FORT HOOD, TX, UNITED STATES
FORT HOOD, Texas - The 2nd Chemical Battalion and the 581st Area Support Medical Company, 61st Multifunctional Medical Battalion, 1st Medical Brigade conducted the mass casualty decontamination exercise March 25 at Fort Hood in preparation for any possible future attacks on U.S. soil. This is a scenario that is played out several times a year by the 2nd Chem. Bn.
Six units from Fort Hood and Fort Bragg, N.C., were brought together to build unit cohesion and to overcome any obstacles that may prevent them from accomplishing the mission, said Sgt. 1st Class Carlos Gomez, the assistant operations noncommissioned officer-in-charge with Headquarters and Headquarters Detachment, 2nd Chem. Bn., 48th Chem. Bde. These training exercises test the units’ capabilities to complete a mission together and their preparedness to respond to chemical attacks.
Simulated casualties were taken to the decontamination site where they were separated into two lines: ambulatory for those who could walk and non-ambulatory for those who were incapacitated.
When the casualties entered the decontamination tent, they undressed, washed away contaminates, were reinspected for contaminates, redressed and were sent to the onsite aid station for medical screening.
“We don’t want the first time we see each other to be on an actual mission,” Gomez said. “It’s a big thing to get us all together to train and work through any obstacles that we may encounter.”
For HHD, 2nd Chem. Bn., getting field training with their subordinate unit, the 21st Chemical Company, doesn’t happen often.
“This is only the second time that we have seen 21st Chem. Company in a training environment,” Gomez said. “They fall under 2nd Chem. Bn., but we rarely see and do training with them because they are located at Fort Bragg.”
The distance separating 21st Chem. Company from their battalion headquarters makes communication an important aspect of this training.
“We definitely need to be able to cross-talk and get together as a battalion even though we are over 1,000 miles away,” said 1st Lt. Eugene Ellis, a recon and surveillance platoon leader for 21st Chem. Company “Training at the battalion level under the battalion’s footprint is a definite benefit of this training.”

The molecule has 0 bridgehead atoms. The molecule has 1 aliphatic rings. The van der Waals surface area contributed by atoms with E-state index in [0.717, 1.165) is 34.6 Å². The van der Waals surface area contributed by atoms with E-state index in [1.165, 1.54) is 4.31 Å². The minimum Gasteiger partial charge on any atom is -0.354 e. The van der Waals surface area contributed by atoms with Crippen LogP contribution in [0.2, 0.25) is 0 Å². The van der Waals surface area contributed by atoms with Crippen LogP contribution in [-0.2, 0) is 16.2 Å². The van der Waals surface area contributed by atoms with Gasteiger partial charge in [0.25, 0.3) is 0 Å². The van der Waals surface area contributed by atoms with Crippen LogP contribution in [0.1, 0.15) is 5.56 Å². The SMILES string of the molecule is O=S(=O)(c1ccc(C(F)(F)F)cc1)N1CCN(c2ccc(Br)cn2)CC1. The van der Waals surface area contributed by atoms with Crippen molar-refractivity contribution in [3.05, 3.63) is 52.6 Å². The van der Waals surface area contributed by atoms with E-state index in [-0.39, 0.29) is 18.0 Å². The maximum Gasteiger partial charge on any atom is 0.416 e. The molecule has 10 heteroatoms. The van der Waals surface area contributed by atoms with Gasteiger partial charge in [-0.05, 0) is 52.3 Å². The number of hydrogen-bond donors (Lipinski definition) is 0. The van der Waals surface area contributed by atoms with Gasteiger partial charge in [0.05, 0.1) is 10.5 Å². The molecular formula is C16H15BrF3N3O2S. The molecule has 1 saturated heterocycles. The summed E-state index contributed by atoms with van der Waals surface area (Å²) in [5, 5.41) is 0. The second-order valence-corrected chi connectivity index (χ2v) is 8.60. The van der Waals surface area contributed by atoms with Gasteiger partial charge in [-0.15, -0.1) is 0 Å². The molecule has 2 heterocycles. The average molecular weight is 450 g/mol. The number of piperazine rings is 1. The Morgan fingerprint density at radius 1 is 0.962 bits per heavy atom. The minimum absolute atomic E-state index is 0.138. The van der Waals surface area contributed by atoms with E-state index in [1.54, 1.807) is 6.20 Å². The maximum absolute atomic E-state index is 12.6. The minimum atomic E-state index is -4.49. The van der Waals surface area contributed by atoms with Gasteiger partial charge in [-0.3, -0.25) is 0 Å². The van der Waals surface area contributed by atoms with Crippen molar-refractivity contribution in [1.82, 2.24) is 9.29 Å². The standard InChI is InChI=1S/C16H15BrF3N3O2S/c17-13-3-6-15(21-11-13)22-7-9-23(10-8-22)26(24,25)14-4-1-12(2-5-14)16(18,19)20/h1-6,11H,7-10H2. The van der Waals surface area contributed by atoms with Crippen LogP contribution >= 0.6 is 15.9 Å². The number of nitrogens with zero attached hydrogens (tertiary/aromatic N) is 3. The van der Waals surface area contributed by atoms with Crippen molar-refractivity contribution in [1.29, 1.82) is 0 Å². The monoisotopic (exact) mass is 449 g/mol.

While role-players and mannequins were being decontaminated, the units were all learning from each others' experience.
“Cross-training between the different companies was a major intent of the mission,” Ellis said. “I like to be onsite to see 181st or 44th Chem. team’s training so I can get some new techniques or ideas from them. We learn from them and they learn from us.”
Aside from the chemical units, the 581st ASMC got a taste of the chemical action.
“We have ambulatory and non-ambulatory tents where we re-assess the casualties and treated them for any injuries they had,” said Capt. William Messick, the 581st ASMC commander. “If they required extensive further-on care, we would stabilize them for transport to a scenario-based Level III hospital, basically a local community hospital or a trauma center.”
Throughout the training, there was the added perspective of getting ready for a possible U.S.-based attack scenario.
“We need to keep in mind that we are Americans helping Americans,” Gomez said. “This is our country, and we are taking care of our own.”
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||FORT BRAGG, NC, US
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||KILLEEN, TX, US
This work, Mass Decon exercise builds cohesion through training, by SSG Samuel Northrup, identified by DVIDS, is free of known copyright restrictions under U.S. copyright law.